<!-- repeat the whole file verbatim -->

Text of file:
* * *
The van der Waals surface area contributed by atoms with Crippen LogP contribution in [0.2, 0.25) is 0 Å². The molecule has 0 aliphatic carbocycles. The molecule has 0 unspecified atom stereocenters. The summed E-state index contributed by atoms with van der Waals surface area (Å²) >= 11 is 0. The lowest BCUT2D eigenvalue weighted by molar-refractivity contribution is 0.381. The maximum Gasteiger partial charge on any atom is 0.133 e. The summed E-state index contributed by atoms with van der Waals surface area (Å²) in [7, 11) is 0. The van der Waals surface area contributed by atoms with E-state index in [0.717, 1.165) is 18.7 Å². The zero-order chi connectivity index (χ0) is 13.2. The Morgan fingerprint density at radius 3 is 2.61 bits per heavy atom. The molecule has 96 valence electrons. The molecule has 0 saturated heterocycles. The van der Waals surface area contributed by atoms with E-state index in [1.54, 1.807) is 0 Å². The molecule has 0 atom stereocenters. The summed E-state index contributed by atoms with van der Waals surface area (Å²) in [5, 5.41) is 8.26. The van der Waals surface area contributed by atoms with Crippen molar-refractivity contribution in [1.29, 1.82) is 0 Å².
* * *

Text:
The van der Waals surface area contributed by atoms with Crippen LogP contribution in [0.2, 0.25) is 0 Å². The molecule has 0 aliphatic carbocycles. The molecule has 0 unspecified atom stereocenters. The summed E-state index contributed by atoms with van der Waals surface area (Å²) >= 11 is 0. The lowest BCUT2D eigenvalue weighted by molar-refractivity contribution is 0.381. The maximum Gasteiger partial charge on any atom is 0.133 e. The summed E-state index contributed by atoms with van der Waals surface area (Å²) in [7, 11) is 0. The van der Waals surface area contributed by atoms with E-state index in [0.717, 1.165) is 18.7 Å². The zero-order chi connectivity index (χ0) is 13.2. The Morgan fingerprint density at radius 3 is 2.61 bits per heavy atom. The molecule has 96 valence electrons. The molecule has 0 saturated heterocycles. The van der Waals surface area contributed by atoms with E-state index in [1.54, 1.807) is 0 Å². The molecule has 0 atom stereocenters. The summed E-state index contributed by atoms with van der Waals surface area (Å²) in [5, 5.41) is 8.26. The van der Waals surface area contributed by atoms with Crippen molar-refractivity contribution in [1.29, 1.82) is 0 Å².